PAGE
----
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Case Study: Louisville Visual Art Association (Louisville, KY)

The Louisville Visual Art Association (LVAA) is among the naton's oldest and most respected visual arts organizations. Established in 1909, the LVAA has engaged artists and audiences through an energetic agenda of education, community outreach, artist support, and exhibitions that nurture creative expression and stimulate dialogue.

In 2006, as they approached their 100th anniversary, LVAA leaders sought expert outside counsel to assess their development programs and annual events, evaluate the LVAA's potential to grow its major gifts program and assist in repositioning the board's expectations and committee roles, providing renewed commitment to recruit and retain a new generation of board leadership. LVAA looked to the team at Ashley|Rountree to take a fresh look at the whole organization, to not shy away from the tougher mission-based dynamic of "education" versus "exhibition," but to do so with a particular focus on philanthropy, fundraising and board/staff roles.

Through the summer and fall of 2006, our consultants worked side-by side with LVAA staff and board members to assess the recent history and trends of their annual support revenue streams, identify opportunities for growth and develop specific strategies for securing increased (or new) major gifts from new donors and estate gifts from loyal donors. Annual giving programs were evaluated and new plans were proposed to help grow the base of members and program underwriters. Comprehensive recommendations were developed for critical changes to the board's policies and procedures, committee roles and functions. A particular focus of the project was to substantially strengthen the role of the Development Committee and align its efforts more strategically with the LVAA's small staff and limited resources. Five years later, the LVAA has entered its second century with an even stronger record of service to the community and fundraising success.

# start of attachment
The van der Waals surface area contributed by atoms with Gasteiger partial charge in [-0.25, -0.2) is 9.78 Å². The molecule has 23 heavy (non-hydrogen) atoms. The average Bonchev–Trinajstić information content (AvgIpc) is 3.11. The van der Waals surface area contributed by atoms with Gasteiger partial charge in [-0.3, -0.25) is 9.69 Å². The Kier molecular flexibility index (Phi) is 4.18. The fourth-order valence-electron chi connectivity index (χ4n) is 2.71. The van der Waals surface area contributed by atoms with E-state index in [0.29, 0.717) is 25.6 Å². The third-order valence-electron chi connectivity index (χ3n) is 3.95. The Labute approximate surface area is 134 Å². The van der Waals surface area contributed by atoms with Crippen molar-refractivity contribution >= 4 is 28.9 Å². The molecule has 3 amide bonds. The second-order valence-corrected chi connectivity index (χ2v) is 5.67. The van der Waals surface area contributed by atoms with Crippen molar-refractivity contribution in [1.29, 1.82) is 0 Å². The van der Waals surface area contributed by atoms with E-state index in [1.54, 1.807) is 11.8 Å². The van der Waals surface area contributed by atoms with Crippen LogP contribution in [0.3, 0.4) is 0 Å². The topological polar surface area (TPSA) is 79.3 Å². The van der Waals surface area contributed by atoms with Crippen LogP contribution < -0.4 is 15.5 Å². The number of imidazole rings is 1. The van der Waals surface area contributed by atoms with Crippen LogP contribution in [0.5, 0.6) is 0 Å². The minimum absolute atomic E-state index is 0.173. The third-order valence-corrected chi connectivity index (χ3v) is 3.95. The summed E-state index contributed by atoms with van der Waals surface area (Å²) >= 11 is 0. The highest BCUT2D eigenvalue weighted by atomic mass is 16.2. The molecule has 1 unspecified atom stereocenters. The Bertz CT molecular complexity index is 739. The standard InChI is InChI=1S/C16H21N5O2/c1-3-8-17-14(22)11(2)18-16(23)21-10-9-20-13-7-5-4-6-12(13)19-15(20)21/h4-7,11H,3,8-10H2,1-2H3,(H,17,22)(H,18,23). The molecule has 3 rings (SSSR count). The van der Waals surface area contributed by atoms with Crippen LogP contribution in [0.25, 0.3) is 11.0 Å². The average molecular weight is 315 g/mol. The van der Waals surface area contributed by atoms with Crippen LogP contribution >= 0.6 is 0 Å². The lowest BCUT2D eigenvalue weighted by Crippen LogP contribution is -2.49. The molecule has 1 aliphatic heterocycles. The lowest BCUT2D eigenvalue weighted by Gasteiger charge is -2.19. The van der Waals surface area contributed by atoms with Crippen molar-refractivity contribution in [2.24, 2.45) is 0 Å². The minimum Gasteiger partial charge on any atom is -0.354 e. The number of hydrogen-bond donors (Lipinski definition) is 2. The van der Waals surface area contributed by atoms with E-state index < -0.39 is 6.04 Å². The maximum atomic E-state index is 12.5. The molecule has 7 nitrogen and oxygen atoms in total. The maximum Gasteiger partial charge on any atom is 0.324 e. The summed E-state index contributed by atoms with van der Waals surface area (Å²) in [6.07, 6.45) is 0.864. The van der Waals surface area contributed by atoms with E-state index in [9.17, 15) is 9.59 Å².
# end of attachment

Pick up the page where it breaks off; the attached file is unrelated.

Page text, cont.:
Case Study: Farmington Historic Home (Louisville, KY)

Farmington Historic Home is one of Kentucky’s most invaluable historic and educational resources. A 14-room Federal-style home that was built for John and Lucy Fry Speed and their family of 13 children in 1815-1816, the house was the center of a 550-acre hemp plantation. In 1959, Farmington opened as the first house museum in the Louisville area and today the museum owns 18 acres of the original property.

Beginning in 2007, the staff and volunteer leaders at Farmington started planning for a comprehensive capital campaign to enhance educational exhibits and visitor services, and to complete critical restorations throughout the property. The Farmington Historic Home Trustees, which operates Farmington on behalf of the Historic Homes Foundation, contacted Ashley|Rountree for assistance in conducting a campaign feasibility study to determine the likely success of a proposed $1 million effort.  Since such a large campaign had never been attempted and the philanthropic appeal of the programs was admittedly specialized, the board thought it wise to engage outside expert help with deep expertise in local philanthropy and campaign management.

In addition to  conducting numerous confidential interviews with prospective donors, our consultants worked with staff and board to provide board training to prepare them for a major campaign and clarify roles and expectations. As a result of the study’s  affirming results, the board asked Ashley|Rountree to remain as campaign counsel, assisting staff (only two full-time employees and no dedicated fundraising professional) and a newly formed campaign committee. Early in the campaign, our consultants were helpful in guiding efforts to receive a $200,000 challenge grant and two $100,000 gifts, among others. Despite the recent national recession, Farmington was successful in going over its $1 million goal. Just prior to the campaign’s completion in early 2011, Ashley|Rountree consultants led the board in two planning retreats focused on strengthening and growing the membership of the board with an eye on increasing sustained annual support for Farmington.

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